LOS ANGELES (KABC) -- The Sixth Street Viaduct was reopened to traffic Wednesday morning after another overnight closure prompted by what the Los Angeles Police Department described as "illegal activity and public safety concerns."
Tuesday night's shutdown was announced by the LAPD shortly after 9 p.m. At the time, the duration of the closure was said to be "until further notice."
It was the fourth time in five nights that police decided to close the $588 million bridge, which opened to the public on July 10 and connects Boyle Heights and the downtown Arts District.
An LAPD spokesperson told ABC7 that the bridge was closed Tuesday night after about 100 bicyclists descended on the viaduct and someone caused a safety concern. No citations or arrest were announced.
LAPD Chief Michel Moore spoke with Eyewitness News about the incident and said one officer was injured after a green laser was pointed at his eye.
"As we denied access to [the bicyclists,] car enthusiasts then showed up and in the process of this, an officer was injured - the eight attack this month - with a green laser," he said.
Moore said the officer's condition is unknown.
The officer has since been placed on leave as he receives treatment, Moore said.
"These actions are not just a public display, not just reckless and endangering themselves, but they're endangering our people and they're endangering others, and this has got to stop," Moore said.
WATCH: Officer injured during Sixth Street Bridge shutdown, LAPD chief says
The bridge, which opened to the public on July 10, was also closed overnight Saturday due to a traffic collision involving a pickup parked in a no-parking zone that was struck by another vehicle.
In the days since it opened, several street takeovers have been reported on the viaduct, which connects Boyle Heights and the downtown Arts District and replaced one of the city's most iconic structures -- an earlier bridge that also drew its fair share of stunts'' during its more than 80-year history.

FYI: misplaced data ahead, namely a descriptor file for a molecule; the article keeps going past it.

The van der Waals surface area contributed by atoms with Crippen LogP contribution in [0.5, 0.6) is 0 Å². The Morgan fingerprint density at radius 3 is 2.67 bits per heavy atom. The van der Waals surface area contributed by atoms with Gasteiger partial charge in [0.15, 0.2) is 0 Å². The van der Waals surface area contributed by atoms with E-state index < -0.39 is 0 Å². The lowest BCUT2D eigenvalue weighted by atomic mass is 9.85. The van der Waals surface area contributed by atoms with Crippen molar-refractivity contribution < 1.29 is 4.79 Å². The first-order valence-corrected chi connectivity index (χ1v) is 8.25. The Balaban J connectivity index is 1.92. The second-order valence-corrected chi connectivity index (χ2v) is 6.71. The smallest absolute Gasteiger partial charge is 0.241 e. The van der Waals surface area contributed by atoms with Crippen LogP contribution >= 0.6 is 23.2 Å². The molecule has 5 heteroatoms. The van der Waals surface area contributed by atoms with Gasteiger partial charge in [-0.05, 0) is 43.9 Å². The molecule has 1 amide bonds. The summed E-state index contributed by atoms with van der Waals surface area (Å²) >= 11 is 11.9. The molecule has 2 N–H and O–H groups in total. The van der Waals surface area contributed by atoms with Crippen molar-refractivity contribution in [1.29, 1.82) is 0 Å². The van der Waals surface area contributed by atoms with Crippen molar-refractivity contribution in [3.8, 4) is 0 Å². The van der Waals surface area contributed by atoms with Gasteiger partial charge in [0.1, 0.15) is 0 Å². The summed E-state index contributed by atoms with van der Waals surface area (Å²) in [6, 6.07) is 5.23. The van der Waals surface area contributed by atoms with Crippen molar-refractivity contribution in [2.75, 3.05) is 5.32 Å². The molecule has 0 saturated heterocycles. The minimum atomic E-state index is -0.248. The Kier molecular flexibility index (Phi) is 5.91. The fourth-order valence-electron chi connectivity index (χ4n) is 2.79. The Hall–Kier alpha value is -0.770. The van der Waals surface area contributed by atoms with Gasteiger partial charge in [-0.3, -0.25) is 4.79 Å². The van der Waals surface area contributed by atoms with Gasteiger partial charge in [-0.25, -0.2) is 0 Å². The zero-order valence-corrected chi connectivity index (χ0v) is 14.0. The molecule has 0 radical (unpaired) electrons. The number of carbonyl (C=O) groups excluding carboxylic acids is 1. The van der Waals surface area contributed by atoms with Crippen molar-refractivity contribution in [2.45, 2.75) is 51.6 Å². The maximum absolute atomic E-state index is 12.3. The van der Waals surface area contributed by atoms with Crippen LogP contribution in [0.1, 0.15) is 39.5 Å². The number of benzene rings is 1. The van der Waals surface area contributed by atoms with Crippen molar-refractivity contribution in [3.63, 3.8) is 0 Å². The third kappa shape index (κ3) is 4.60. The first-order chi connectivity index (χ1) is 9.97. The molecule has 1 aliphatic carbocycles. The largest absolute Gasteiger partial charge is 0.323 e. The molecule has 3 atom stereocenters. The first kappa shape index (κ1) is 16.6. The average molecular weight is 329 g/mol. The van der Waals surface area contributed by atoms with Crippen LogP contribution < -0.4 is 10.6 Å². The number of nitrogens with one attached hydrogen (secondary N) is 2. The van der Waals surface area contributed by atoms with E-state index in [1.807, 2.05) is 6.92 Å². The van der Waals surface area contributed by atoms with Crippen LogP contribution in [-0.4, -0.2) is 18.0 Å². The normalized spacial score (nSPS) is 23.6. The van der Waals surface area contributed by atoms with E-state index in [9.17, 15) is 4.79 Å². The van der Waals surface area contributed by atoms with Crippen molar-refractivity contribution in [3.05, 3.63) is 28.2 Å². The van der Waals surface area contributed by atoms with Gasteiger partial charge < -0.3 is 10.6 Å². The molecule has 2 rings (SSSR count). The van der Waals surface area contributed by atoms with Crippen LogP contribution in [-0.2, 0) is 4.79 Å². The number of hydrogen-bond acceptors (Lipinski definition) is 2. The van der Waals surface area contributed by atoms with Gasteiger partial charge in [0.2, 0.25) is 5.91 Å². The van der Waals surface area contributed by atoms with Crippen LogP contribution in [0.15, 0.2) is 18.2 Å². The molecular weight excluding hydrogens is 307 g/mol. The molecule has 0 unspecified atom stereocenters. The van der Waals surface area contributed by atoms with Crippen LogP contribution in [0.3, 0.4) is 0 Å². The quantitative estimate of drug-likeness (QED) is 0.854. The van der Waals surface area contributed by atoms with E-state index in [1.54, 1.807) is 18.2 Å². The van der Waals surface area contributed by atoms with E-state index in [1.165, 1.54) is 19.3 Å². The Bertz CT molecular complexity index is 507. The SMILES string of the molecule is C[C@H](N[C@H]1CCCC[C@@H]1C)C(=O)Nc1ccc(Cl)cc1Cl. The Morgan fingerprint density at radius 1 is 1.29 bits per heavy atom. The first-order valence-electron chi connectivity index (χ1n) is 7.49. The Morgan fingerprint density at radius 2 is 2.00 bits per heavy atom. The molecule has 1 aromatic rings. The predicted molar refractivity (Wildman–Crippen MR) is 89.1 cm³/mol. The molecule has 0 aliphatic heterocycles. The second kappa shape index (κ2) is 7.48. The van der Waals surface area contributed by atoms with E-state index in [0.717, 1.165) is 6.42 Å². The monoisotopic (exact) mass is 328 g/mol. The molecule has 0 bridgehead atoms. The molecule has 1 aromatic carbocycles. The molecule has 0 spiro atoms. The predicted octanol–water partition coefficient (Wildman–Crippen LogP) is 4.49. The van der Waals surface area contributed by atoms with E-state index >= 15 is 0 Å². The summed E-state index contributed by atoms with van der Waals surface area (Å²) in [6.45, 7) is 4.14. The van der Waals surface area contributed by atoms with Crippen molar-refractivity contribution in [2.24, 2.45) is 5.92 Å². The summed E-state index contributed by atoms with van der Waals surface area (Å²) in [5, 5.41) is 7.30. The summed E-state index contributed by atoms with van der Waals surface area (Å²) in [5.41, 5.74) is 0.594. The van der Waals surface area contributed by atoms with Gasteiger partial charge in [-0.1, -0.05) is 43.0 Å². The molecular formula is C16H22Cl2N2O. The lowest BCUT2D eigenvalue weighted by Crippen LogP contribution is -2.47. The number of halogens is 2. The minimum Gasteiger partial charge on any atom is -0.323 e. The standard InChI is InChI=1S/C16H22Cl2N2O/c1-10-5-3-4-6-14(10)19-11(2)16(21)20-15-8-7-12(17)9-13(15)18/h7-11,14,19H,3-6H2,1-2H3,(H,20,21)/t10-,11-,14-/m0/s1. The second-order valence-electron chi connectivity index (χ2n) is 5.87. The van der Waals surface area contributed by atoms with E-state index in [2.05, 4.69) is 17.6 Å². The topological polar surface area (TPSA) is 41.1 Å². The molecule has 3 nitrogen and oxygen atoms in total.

"When people come with the intentions to raise havoc and cause disruptions or somehow showcase themselves, then we're going to take action," said Moore. "It's going to be incremental. As we demonstrated, we can open the bridge, shut down the bridge, we are taking enforcement actions. People are being arrested, citations are being issued, cars are being impounded, and people are going to face consequences."
Video on social media from last weekend showed drivers spinning their wheels and performing other antics on the bridge, leaving the pavement scarred.
Some people even crawled onto the ribbon-like arches that line the bridge to get elevated views of the action.
"Everybody wants to come and see the bridge, and I guess everybody has the opportunity, but when it comes to those moments, it just ruins it for everyone," said Majaira Pliego, a Compton resident who visited the bridge on Wednesday.
Other isolated incidents have included a man getting a hair cut in the middle of the bridge Wednesday and another shadow boxing while wearing a red cape.
The driver of a car involved in a July 18 crash abandoned the damaged Dodge Charger on the bridge and fled on foot.
The chief said preventive measures are in the works for the bridge, including possible installation of speed bumps to prevent speeding and spinouts.
"This is not going to be a police solution alone," said Moore.
City officials have indicated that fencing is being considered to prevent people from climbing the archways that line the bridge, along with the installation of surveillance cameras.
A City Council committee is expected to discuss the bridge issues Wednesday afternoon.
City News Service contributed to this report.